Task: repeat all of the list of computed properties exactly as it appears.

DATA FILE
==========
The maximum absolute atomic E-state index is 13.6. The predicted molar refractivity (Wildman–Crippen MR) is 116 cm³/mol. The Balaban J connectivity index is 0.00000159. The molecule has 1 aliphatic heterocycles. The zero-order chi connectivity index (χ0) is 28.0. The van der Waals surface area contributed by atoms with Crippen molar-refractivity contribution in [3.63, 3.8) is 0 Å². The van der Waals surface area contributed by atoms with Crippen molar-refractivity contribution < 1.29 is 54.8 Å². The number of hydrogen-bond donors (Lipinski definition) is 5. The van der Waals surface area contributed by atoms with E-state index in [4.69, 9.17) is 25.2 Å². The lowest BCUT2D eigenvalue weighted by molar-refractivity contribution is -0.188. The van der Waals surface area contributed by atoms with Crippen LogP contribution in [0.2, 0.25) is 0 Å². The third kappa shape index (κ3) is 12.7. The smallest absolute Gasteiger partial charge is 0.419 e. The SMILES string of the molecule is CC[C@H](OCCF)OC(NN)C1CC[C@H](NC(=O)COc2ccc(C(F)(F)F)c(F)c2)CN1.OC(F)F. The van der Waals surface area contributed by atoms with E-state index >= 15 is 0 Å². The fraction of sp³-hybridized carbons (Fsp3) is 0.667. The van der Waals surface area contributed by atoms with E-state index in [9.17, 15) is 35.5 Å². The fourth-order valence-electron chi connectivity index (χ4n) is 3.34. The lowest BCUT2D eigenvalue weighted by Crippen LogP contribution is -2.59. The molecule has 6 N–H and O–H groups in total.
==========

The maximum absolute atomic E-state index is 13.6. The predicted molar refractivity (Wildman–Crippen MR) is 116 cm³/mol. The Balaban J connectivity index is 0.00000159. The molecule has 1 aliphatic heterocycles. The zero-order chi connectivity index (χ0) is 28.0. The van der Waals surface area contributed by atoms with Crippen molar-refractivity contribution in [3.63, 3.8) is 0 Å². The van der Waals surface area contributed by atoms with Crippen molar-refractivity contribution < 1.29 is 54.8 Å². The number of hydrogen-bond donors (Lipinski definition) is 5. The van der Waals surface area contributed by atoms with E-state index in [4.69, 9.17) is 25.2 Å². The lowest BCUT2D eigenvalue weighted by molar-refractivity contribution is -0.188. The van der Waals surface area contributed by atoms with Crippen LogP contribution in [0.2, 0.25) is 0 Å². The third kappa shape index (κ3) is 12.7. The smallest absolute Gasteiger partial charge is 0.419 e. The SMILES string of the molecule is CC[C@H](OCCF)OC(NN)C1CC[C@H](NC(=O)COc2ccc(C(F)(F)F)c(F)c2)CN1.OC(F)F. The van der Waals surface area contributed by atoms with E-state index >= 15 is 0 Å². The fraction of sp³-hybridized carbons (Fsp3) is 0.667. The van der Waals surface area contributed by atoms with E-state index in [9.17, 15) is 35.5 Å². The fourth-order valence-electron chi connectivity index (χ4n) is 3.34. The lowest BCUT2D eigenvalue weighted by Crippen LogP contribution is -2.59. The molecule has 6 N–H and O–H groups in total.